Archive | November, 2016

Dear Zindagi: Yet Another Review

30 Nov

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After months, or maybe even years, Bollywood delivered a movie which managed to draw the attention of people from all spheres of life. Dear Zindagi, like every other movie, received its share of praise and criticism, and for about a week now, I can’t scroll down my social media newsfeed without stumbling upon yet another review about it. The movie grapples with the idea of mental health, and what is heart-warming for me is that more and more people are now sitting up and paying attention to the issue, albeit, with certain criticisms thrown in. I was initially hesitant to jump on to the bandwagon, since all the articles I had read about it, seemed to collectively mirror my thoughts. However, I was aghast when I came across an article, which reviewed the movie with some distasteful words, armed with extremely incorrect and stereotypical facts. It made me realise that the concepts of mental health and mental illness are still elusive for a wide part of the population, and being a part of the mental health profession myself, I felt the need to voice my opinions about the movie.

One particular area which I believe requires to be emphasized on, is who exactly is in need of help with mental health and/or mental illness? A popular idea which seems to be doing the rounds is that the lead protagonist of the movie is just a young woman, with difficulty in sleeping and forming healthy romantic relationships, and thus is just spoilt and emotionally weak, and definitely doesn’t need to seek help. “But she doesn’t even have a diagnosable mental illness! And she has been having sleepless nights for only three days. What is she seeking help for”? Interestingly, what I found progressive about the movie was this very depiction of a situation requiring valid psychological help. The director broke through the barriers of diagnosable mental illnesses like anxiety, depression, bipolar disorder, and schizophrenia; and welcomed the issues of difficulty in coping with one’s life situations, emotional distress, difficulty in acceptance of one’s own sexual orientation, into the realms of psychotherapy. One doesn’t need to have a classified mental illness to enter psychotherapy. “I don’t feel so good these days”, is an equally valid reason; denial of which, only strengthens the stigma revolving mental health and illness. Hundreds of people stifle their cries for help, only because they are told that their problems are just not grave enough.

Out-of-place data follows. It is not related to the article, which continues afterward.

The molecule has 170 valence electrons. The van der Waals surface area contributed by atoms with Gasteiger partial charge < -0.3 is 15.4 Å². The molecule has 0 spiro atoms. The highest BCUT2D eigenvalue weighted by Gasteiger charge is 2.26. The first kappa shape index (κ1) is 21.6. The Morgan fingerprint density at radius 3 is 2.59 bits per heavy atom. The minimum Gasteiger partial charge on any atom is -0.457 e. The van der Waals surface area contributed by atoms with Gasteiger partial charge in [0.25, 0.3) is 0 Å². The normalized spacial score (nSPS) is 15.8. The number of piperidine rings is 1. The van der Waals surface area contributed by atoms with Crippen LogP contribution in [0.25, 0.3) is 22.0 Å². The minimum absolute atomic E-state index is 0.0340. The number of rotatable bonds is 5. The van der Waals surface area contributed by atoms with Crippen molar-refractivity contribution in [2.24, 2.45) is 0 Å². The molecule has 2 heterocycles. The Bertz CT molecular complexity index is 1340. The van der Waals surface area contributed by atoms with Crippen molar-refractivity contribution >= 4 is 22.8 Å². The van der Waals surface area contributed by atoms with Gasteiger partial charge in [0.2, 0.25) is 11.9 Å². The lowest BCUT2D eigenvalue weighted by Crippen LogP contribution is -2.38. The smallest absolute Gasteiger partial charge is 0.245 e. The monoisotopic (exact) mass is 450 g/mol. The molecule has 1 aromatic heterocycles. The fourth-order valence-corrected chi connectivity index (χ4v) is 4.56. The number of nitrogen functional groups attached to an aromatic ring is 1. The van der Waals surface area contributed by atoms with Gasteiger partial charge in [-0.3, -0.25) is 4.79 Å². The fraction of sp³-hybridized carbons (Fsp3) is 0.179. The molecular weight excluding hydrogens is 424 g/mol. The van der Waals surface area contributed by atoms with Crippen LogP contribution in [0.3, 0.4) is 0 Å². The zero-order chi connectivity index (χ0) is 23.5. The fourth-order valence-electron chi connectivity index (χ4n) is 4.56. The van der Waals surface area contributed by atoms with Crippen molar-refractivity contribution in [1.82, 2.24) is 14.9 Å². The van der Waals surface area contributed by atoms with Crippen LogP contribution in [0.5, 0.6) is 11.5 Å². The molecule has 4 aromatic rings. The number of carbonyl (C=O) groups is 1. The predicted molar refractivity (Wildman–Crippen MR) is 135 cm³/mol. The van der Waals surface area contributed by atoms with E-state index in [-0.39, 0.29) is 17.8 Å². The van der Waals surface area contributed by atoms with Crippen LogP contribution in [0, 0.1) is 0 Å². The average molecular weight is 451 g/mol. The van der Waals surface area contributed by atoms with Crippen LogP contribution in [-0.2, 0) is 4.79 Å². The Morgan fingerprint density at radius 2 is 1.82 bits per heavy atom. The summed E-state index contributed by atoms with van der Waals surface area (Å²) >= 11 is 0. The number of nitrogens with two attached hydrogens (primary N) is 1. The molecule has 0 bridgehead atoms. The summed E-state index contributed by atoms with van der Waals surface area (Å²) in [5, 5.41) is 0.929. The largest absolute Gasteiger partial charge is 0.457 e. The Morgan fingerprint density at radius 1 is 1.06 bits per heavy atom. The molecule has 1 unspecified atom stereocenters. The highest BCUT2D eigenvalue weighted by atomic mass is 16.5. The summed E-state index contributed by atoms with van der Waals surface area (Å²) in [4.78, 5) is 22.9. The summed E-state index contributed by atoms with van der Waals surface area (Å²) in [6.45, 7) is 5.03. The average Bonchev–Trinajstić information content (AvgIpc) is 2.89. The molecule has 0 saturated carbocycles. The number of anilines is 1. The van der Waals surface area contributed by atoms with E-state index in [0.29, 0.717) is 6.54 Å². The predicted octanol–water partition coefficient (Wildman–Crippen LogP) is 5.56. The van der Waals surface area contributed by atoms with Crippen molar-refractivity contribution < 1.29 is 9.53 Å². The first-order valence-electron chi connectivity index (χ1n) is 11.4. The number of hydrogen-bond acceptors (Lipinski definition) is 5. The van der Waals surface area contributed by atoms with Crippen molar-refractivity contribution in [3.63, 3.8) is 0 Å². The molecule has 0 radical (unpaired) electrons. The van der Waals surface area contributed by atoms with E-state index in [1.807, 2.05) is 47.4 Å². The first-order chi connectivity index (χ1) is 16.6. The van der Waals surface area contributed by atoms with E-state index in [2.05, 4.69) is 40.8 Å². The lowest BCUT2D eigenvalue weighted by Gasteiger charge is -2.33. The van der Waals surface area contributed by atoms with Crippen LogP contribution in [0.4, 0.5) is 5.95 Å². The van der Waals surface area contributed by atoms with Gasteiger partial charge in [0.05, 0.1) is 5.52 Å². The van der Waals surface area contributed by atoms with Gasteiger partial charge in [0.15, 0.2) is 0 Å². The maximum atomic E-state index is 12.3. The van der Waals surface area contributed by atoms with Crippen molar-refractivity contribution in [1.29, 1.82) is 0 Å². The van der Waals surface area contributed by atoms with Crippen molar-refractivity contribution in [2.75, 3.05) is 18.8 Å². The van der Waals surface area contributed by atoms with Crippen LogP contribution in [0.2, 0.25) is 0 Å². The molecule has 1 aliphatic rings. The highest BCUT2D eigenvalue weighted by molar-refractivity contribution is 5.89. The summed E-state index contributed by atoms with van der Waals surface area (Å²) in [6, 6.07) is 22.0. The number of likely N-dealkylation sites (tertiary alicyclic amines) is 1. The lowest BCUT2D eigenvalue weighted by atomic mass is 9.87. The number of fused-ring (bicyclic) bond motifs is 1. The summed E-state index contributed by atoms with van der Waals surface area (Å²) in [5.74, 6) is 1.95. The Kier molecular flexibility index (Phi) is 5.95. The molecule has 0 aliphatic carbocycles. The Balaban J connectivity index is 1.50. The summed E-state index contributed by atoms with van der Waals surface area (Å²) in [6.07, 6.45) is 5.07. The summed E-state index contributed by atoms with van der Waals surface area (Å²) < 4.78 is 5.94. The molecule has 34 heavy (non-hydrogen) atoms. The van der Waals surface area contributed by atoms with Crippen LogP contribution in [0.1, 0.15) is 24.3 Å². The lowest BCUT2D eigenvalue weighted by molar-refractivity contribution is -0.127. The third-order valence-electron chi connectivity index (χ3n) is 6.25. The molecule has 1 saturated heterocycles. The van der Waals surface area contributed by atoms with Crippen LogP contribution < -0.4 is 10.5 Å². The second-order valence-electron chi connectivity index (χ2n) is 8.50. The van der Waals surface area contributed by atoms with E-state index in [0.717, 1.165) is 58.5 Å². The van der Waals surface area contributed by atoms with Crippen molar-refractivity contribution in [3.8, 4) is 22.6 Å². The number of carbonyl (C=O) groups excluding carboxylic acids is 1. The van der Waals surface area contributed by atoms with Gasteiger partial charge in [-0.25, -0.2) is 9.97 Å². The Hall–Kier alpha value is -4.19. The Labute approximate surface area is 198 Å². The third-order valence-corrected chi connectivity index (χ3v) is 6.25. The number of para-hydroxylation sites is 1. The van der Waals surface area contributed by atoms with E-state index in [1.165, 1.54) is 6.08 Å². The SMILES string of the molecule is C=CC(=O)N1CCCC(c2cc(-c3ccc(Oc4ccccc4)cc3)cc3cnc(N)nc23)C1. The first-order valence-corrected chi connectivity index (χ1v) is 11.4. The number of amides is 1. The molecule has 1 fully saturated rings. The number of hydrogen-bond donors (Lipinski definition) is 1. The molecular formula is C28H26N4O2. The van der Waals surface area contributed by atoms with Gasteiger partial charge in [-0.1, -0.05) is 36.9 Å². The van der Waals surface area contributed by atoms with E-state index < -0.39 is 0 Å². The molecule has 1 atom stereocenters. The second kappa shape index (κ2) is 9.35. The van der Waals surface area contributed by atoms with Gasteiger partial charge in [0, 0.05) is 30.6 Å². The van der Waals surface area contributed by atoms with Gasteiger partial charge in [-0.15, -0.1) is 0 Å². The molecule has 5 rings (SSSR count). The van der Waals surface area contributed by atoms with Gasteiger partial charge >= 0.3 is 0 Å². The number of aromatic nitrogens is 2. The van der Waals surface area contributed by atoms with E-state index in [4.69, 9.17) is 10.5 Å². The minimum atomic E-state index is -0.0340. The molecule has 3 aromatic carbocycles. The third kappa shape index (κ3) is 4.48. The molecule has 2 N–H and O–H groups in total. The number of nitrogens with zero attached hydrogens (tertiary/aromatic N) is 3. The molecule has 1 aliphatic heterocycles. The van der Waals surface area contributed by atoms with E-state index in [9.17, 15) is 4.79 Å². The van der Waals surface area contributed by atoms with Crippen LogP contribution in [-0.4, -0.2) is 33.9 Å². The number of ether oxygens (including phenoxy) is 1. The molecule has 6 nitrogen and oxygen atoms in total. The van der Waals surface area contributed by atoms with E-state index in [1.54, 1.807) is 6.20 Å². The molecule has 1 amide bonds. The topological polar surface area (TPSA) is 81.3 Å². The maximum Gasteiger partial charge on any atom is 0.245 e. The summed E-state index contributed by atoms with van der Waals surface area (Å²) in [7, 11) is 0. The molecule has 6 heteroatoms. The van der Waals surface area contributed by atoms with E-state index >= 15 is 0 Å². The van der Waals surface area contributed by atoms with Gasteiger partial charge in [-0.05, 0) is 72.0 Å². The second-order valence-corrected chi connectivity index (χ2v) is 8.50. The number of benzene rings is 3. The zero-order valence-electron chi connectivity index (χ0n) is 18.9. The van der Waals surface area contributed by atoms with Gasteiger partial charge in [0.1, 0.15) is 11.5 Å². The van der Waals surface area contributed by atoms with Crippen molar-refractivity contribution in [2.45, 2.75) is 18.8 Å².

Another criticism that I came across was about how impolite it was when the lead protagonist of the movie declares her mental health problem in front of guests at a party. Again, I personally found it empowering to see a young woman, unabashedly yelling out her problem, not just in front of her immediate family, but also her parents’ close friends. It gave me a hope of de-stigmatization, of more and more people getting emboldened by this portrayal, and being able to confide their struggles to their close ones. The very idea is to break the shackles which have been chaining mouths shut for decades, and allowing the people to discuss their problems freely, thus, breaking the taboo.

Yet another criticism which seems to be doing the rounds is how instead of helping the young woman understand faults within her current patterns of communication and attachment, the character of the psychotherapist in the movie conveniently shifts the blame to her childhood and her unhealthy attachment pattern with her parents, to be the reason for her present difficulties with forming a healthy relationship with a significant other in her life. A quick research on the internet should suffice one with various theories propounded by eminent psychologists, who believed that our early years of development constitute a crucial period of our lives, any significant disturbance in which, can have powerful impact in our later years.